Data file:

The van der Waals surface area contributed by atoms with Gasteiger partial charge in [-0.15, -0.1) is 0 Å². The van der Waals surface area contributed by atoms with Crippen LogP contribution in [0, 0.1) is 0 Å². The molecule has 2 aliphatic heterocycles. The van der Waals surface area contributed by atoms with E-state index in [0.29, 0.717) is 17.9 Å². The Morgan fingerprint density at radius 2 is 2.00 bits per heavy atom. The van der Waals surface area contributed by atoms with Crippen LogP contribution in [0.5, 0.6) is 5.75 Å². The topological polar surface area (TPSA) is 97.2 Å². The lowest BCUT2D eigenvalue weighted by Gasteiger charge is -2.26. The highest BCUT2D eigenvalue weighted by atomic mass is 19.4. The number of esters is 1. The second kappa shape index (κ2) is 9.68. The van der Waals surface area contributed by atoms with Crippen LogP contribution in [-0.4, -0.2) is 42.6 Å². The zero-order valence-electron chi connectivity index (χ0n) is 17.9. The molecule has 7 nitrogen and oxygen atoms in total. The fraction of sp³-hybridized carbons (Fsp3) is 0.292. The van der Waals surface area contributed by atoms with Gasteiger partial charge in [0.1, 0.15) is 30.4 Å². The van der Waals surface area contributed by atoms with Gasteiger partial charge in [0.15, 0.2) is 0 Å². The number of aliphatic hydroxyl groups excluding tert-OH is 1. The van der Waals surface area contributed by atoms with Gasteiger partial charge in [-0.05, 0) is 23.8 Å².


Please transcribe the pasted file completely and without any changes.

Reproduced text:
The van der Waals surface area contributed by atoms with Gasteiger partial charge in [-0.15, -0.1) is 0 Å². The van der Waals surface area contributed by atoms with Crippen LogP contribution in [0, 0.1) is 0 Å². The molecule has 2 aliphatic heterocycles. The van der Waals surface area contributed by atoms with E-state index in [0.29, 0.717) is 17.9 Å². The Morgan fingerprint density at radius 2 is 2.00 bits per heavy atom. The van der Waals surface area contributed by atoms with Crippen LogP contribution in [0.5, 0.6) is 5.75 Å². The topological polar surface area (TPSA) is 97.2 Å². The lowest BCUT2D eigenvalue weighted by Gasteiger charge is -2.26. The highest BCUT2D eigenvalue weighted by atomic mass is 19.4. The number of esters is 1. The second kappa shape index (κ2) is 9.68. The van der Waals surface area contributed by atoms with Crippen LogP contribution in [-0.4, -0.2) is 42.6 Å². The zero-order valence-electron chi connectivity index (χ0n) is 17.9. The molecule has 7 nitrogen and oxygen atoms in total. The fraction of sp³-hybridized carbons (Fsp3) is 0.292. The van der Waals surface area contributed by atoms with Gasteiger partial charge in [0.1, 0.15) is 30.4 Å². The van der Waals surface area contributed by atoms with Gasteiger partial charge in [0.15, 0.2) is 0 Å². The number of aliphatic hydroxyl groups excluding tert-OH is 1. The van der Waals surface area contributed by atoms with Gasteiger partial charge in [-0.05, 0) is 23.8 Å².